⦿ RELEVANT CASES
⦿ NOTABLE DICTA
It should be pointed out, even at this stage, firstly, that it is only in subsection (5 referred to above that any attempt was made to indicate the membership of the “executive council of a State”, and secondly, that, from the wording of the said subsection, both the Governor and the Deputy Governor of a State could not be, and are not, members of that “executive council”. Moreover, it is clear from the provisions of section 174 that the commissioners are mere advisers to the Governor who is also “empowered to appoint Special Advisers” under section 177 to assist him in the performance of his functions. In short, both the Commissioners and the Special Advisers are no more than State Executive functionaries. This was the position when the Governor of Kaduna State set up the Commission of Inquiry on 5th March, 1980. – Fatayi-Williams, C.J.N. Kaduna v. Kagoma (1982)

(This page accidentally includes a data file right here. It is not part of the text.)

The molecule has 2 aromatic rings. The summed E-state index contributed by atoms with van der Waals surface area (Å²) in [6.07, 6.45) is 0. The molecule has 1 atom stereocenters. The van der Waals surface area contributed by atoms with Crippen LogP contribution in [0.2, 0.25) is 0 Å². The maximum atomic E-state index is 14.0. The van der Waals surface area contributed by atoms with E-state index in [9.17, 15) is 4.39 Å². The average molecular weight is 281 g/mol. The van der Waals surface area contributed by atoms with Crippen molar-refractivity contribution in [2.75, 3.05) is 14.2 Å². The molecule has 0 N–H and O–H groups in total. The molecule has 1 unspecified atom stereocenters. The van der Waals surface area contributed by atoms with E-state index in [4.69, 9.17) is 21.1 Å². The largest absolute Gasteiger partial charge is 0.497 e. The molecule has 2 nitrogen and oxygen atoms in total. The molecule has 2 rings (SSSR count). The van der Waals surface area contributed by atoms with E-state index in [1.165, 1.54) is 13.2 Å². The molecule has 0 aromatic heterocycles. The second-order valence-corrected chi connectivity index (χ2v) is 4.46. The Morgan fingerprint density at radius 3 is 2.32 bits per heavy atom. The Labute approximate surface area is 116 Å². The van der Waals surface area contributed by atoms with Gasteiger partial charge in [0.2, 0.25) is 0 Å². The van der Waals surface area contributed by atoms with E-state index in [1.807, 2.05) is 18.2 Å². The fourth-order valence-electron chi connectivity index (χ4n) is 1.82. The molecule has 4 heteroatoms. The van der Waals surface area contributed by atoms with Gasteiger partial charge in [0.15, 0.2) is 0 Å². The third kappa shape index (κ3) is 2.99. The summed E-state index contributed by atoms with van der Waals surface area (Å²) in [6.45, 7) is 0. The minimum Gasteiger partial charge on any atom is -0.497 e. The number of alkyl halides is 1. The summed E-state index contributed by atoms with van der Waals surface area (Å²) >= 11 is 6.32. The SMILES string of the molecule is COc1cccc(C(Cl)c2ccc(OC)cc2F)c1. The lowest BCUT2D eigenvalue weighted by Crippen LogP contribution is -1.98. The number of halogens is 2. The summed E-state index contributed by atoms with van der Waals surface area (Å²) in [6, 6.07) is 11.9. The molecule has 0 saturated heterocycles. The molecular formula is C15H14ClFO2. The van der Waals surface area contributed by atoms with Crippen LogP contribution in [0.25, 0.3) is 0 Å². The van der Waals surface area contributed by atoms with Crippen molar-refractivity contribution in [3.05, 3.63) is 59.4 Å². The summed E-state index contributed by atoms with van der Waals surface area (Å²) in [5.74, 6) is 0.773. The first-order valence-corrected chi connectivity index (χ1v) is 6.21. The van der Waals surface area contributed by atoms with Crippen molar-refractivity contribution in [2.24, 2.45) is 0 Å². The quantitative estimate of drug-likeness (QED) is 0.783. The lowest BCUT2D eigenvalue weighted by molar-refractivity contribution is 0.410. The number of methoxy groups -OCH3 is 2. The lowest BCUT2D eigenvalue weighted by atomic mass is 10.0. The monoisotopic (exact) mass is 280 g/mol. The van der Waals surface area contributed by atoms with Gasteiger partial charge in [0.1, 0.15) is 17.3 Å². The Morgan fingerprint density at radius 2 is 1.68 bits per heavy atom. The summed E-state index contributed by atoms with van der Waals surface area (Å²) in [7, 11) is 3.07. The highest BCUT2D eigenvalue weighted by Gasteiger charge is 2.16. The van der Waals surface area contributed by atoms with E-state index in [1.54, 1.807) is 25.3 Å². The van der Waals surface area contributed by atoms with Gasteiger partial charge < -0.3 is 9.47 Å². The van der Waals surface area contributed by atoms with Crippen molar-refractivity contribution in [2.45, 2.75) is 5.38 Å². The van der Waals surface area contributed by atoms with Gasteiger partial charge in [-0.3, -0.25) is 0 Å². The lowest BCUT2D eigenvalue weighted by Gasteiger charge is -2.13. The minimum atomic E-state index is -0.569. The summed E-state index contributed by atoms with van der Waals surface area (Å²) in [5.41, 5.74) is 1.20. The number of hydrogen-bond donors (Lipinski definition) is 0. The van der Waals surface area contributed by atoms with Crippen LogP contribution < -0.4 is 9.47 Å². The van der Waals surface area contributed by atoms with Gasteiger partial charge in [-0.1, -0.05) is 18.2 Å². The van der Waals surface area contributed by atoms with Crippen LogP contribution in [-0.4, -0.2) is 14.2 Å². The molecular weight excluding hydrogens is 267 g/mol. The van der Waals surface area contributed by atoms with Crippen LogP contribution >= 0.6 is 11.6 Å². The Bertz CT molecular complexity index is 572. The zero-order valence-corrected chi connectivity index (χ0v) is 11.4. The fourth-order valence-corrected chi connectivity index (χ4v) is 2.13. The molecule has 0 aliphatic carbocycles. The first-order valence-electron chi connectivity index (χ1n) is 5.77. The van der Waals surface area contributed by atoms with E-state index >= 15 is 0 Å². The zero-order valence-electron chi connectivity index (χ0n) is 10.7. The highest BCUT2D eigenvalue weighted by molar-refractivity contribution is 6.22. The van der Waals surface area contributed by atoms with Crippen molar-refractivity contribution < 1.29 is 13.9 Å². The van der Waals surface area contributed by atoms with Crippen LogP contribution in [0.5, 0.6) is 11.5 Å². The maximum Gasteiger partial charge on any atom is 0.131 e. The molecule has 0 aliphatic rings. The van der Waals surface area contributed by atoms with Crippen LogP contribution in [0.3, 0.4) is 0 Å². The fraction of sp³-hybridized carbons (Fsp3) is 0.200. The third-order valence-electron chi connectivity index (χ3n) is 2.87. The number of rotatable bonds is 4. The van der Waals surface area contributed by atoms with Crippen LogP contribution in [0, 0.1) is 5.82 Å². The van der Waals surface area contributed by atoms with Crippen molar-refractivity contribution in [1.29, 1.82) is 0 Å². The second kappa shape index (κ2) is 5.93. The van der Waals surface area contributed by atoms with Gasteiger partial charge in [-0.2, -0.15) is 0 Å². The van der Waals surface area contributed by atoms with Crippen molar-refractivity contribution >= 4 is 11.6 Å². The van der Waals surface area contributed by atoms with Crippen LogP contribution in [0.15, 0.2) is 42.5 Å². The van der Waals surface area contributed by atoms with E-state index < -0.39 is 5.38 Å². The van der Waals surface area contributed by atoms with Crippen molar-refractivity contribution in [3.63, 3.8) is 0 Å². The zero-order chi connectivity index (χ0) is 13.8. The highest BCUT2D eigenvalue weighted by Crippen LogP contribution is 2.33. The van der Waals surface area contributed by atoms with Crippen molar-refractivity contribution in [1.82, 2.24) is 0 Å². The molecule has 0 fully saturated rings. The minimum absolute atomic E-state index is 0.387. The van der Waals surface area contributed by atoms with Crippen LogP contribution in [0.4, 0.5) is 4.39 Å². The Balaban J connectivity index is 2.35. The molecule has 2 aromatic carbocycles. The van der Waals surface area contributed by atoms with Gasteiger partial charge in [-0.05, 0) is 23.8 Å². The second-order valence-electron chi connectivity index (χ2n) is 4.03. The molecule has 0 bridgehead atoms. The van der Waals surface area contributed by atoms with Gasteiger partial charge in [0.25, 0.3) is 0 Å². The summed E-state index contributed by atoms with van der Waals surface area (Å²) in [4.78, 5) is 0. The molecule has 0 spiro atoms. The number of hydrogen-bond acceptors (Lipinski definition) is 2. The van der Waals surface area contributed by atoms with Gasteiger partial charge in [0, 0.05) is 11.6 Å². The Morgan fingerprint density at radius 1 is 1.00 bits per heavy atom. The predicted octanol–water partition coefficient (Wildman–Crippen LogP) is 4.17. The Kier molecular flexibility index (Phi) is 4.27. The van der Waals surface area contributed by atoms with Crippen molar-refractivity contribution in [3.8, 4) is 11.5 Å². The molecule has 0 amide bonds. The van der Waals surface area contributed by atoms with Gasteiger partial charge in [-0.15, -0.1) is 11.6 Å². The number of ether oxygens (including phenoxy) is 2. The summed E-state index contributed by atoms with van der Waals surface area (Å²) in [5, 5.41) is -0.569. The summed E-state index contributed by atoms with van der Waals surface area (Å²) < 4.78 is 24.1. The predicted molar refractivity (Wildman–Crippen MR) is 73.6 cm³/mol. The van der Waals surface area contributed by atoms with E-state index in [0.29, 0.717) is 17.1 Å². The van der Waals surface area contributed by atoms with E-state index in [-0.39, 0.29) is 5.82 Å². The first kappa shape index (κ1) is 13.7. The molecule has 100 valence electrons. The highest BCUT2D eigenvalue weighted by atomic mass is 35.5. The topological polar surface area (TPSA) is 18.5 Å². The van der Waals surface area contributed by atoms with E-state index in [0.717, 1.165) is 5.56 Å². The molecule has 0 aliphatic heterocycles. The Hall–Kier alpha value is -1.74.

As I indicated earlier, the words of a statute will generally be understood in the sense which they bore when the statute was passed into law. – Fatayi-Williams, C.J.N. Kaduna v. Kagoma (1982)
I would respectfully agree with my Lord, the Chief Justice, that the short answer to that is that the law is available to the Governor since under Section 2 (1) thereof the Governor can institute an inquiry into any matter in respect of which in his opinion, an inquiry would be for the public welfare and any matter includes local government. – Nnamani, JSC. Kaduna v. Kagoma (1982)
As regards implied repeal of statutes generally, it is now well settled that the Courts tend to lean against accepting an implied repeal of any law. The rationale of this attitude by the Courts is of course that if it is the intention of Parliament (or any legislature) to repeal an existing law it should be so stated by express words. – Nnamani, JSC. Kaduna v. Kagoma (1982)
A statute repeals another by implication only if the terms of the later one are so inconsistent with and so repugnant to those of the later one that they cannot stand together. – Nnamani, JSC. Kaduna v. Kagoma (1982)